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Innovations

U. of M. Develops One-Minute Oil Change

November 1, 2012
AlgaeIndustryMagazine.com

Phil Savage, professor of chemical engineering at the University of Michigan, has been”pressure cooking” algae for oil.

Phil Savage, professor of chemical engineering at the University of Michigan, has been”pressure cooking” algae for oil.

University of Michigan engineering researchers have demonstrated that they can “pressure-cook” algae for as little as a minute and transform 65 percent of the biomass into biocrude. The findings were presented Nov. 1 at the 2012 American Institute of Chemical Engineers Annual Meeting in Pittsburgh, PA.

“We’re trying to mimic the process in nature that forms crude oil with marine organisms,” said Phil Savage, an Arthur F. Thurnau professor, and a professor of chemical engineering at the University of Michigan. Savage’s organism of choice is Nannochloropsis.

To make their one-minute biocrude, Savage and Julia Faeth, a doctoral student in Savage’s lab, filled a steel pipe connector with 1.5 milliliters of wet algae, capped it and plunged it into 1,100-degree Fahrenheit sand. The small volume ensured that the algae was heated through, but with only a minute to warm up, the algae’s temperature should have just grazed the 550-degree mark before the team pulled the reactor back out.

Previously, Savage and his team heated the algae for times ranging from 10 to 90 minutes. They saw their best results, with about half of the algae converted to biocrude, after treating it for 10 to 40 minutes at 570 degrees.

Why are the one-minute results so much better? Savage and Faeth won’t be sure until they have done more experiments, but they have some ideas. “My guess is that the reactions that produce biocrude are actually much faster than previously thought,” Savage said.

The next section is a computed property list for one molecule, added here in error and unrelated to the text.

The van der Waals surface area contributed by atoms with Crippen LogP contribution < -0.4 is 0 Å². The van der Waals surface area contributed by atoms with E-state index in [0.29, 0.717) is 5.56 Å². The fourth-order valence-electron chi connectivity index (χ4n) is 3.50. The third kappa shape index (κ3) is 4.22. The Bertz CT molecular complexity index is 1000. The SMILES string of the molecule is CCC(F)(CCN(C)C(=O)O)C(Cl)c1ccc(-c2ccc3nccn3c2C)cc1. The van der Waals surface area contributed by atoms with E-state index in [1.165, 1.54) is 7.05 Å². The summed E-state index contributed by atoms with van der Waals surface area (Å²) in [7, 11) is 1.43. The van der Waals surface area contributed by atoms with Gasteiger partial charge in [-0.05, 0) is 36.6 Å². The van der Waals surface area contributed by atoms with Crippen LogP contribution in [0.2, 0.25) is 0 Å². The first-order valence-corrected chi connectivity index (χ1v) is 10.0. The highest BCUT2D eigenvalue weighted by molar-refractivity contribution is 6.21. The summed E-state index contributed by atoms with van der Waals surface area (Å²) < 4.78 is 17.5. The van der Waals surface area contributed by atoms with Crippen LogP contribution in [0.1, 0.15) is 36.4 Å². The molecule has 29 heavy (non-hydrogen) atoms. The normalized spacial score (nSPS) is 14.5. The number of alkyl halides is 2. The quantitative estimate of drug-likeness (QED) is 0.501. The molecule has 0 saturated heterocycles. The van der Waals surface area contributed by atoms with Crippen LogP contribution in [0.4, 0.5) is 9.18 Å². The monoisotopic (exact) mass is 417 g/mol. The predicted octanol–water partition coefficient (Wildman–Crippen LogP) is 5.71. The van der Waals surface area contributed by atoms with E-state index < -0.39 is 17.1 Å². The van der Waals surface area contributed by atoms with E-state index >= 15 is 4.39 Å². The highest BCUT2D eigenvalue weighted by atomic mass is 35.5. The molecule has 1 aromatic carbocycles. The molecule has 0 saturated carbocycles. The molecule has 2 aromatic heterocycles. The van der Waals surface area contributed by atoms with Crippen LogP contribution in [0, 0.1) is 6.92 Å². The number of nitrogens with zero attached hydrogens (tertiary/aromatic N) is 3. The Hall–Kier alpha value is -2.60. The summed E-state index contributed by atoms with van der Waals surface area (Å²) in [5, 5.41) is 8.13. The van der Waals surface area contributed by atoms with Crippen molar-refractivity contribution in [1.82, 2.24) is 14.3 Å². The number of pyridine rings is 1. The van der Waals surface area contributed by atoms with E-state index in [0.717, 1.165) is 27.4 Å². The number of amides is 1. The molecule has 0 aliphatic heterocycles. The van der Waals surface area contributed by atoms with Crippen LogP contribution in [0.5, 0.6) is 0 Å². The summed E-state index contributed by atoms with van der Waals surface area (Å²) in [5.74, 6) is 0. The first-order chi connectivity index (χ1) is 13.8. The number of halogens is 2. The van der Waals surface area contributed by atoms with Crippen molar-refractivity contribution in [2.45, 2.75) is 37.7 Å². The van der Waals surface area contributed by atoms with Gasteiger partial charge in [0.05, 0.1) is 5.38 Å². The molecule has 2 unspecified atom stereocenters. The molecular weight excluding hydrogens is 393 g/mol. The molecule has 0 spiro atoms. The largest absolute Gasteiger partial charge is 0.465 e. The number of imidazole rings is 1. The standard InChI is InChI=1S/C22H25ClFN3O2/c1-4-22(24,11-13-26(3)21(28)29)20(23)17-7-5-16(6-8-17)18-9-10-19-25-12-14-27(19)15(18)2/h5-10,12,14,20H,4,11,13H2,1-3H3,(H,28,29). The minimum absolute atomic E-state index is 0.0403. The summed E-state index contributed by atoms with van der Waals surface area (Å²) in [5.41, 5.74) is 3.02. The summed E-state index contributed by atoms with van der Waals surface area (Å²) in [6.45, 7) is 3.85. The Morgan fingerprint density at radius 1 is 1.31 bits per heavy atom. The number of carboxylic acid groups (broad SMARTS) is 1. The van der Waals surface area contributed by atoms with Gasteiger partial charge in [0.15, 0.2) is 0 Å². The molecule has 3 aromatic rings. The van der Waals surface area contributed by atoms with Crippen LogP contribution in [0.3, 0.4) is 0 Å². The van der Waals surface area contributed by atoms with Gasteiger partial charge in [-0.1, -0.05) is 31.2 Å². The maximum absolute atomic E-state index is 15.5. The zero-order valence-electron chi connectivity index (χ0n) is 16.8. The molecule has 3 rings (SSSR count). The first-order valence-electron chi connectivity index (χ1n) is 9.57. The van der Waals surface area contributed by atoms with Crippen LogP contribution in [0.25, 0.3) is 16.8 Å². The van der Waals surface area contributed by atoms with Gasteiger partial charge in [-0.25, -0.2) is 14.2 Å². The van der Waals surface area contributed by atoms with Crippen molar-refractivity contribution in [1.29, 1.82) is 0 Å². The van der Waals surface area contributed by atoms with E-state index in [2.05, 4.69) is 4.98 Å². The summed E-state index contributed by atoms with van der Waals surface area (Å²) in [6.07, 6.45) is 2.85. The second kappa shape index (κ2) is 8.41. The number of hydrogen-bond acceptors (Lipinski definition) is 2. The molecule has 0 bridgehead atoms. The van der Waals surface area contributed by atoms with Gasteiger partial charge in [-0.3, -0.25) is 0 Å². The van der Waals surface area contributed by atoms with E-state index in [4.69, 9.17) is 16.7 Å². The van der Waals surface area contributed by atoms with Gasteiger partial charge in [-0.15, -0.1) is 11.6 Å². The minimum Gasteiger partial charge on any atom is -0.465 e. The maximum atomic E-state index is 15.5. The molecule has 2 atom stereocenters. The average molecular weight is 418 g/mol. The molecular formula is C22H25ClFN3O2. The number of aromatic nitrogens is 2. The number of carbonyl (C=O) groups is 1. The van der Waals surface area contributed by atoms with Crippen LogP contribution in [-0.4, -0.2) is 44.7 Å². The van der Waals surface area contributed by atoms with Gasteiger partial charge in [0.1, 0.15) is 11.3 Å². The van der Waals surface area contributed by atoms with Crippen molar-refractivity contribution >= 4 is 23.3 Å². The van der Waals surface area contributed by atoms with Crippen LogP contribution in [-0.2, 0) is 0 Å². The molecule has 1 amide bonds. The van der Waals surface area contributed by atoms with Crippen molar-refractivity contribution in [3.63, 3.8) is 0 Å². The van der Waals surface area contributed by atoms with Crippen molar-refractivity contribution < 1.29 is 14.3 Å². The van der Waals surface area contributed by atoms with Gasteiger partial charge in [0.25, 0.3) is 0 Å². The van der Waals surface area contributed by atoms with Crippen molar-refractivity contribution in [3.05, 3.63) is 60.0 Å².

Faeth suggests that the fast heating might boost the biocrude by keeping unwanted reactions at bay. “For example, the biocrude might decompose into substances that dissolve in water, and the fast heating rates might discourage that reaction,” Faeth said.

The team points out that shorter reaction times mean that the reactors don’t have to be as large. “By reducing the reactor volume, the cost of building a biocrude production plant also decreases,” Faeth said, though both she and Savage cautioned that they couldn’t say for sure whether the new method is faster and cheaper until the process is further developed.

One of the advantages of the wet method is that it doesn’t just extract the existing fat from the algae – it also breaks down proteins and carbohydrates. The minute method did this so successfully that the oil contained about 90 percent of the energy in the original algae. “That result is near the upper bound of what is possible,” Savage said.

Before biocrude can be fed into the existing refinery system for petroleum, it needs pre-refining to get rid of the extra oxygen and nitrogen atoms that abound in living things. The Savage lab also is developing better methods for this leg of biofuel production, with a biocrude that was 97 percent carbon and hydrogen earlier this year. A paper on this work is currently under review.

The research, “The Effects of Heating Rate and Reaction Time on Hydrothermal Liquefaction of Microalgae,” was funded by the Emerging Frontiers in Research and Innovation program of the National Science Foundation. The university is pursuing patent protection for the intellectual property, and is seeking commercialization partners to help bring the technology to market.

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